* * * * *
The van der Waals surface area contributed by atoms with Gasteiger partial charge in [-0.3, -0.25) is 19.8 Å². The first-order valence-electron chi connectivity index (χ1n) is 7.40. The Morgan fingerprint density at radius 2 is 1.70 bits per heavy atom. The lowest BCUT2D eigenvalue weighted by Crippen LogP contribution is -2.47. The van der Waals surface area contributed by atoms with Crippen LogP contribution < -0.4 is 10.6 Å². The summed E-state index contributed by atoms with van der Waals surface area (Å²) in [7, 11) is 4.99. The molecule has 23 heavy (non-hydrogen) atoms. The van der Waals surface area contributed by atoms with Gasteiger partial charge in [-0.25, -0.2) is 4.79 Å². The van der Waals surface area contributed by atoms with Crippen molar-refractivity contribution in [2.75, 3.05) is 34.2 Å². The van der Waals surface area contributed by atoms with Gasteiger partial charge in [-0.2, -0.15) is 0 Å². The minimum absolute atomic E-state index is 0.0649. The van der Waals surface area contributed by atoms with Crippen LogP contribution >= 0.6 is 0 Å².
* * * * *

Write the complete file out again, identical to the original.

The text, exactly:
The van der Waals surface area contributed by atoms with Gasteiger partial charge in [-0.3, -0.25) is 19.8 Å². The first-order valence-electron chi connectivity index (χ1n) is 7.40. The Morgan fingerprint density at radius 2 is 1.70 bits per heavy atom. The lowest BCUT2D eigenvalue weighted by Crippen LogP contribution is -2.47. The van der Waals surface area contributed by atoms with Crippen LogP contribution < -0.4 is 10.6 Å². The summed E-state index contributed by atoms with van der Waals surface area (Å²) in [7, 11) is 4.99. The molecule has 23 heavy (non-hydrogen) atoms. The van der Waals surface area contributed by atoms with Gasteiger partial charge in [-0.25, -0.2) is 4.79 Å². The van der Waals surface area contributed by atoms with Crippen molar-refractivity contribution in [2.75, 3.05) is 34.2 Å². The van der Waals surface area contributed by atoms with Gasteiger partial charge in [-0.2, -0.15) is 0 Å². The minimum absolute atomic E-state index is 0.0649. The van der Waals surface area contributed by atoms with Crippen LogP contribution >= 0.6 is 0 Å².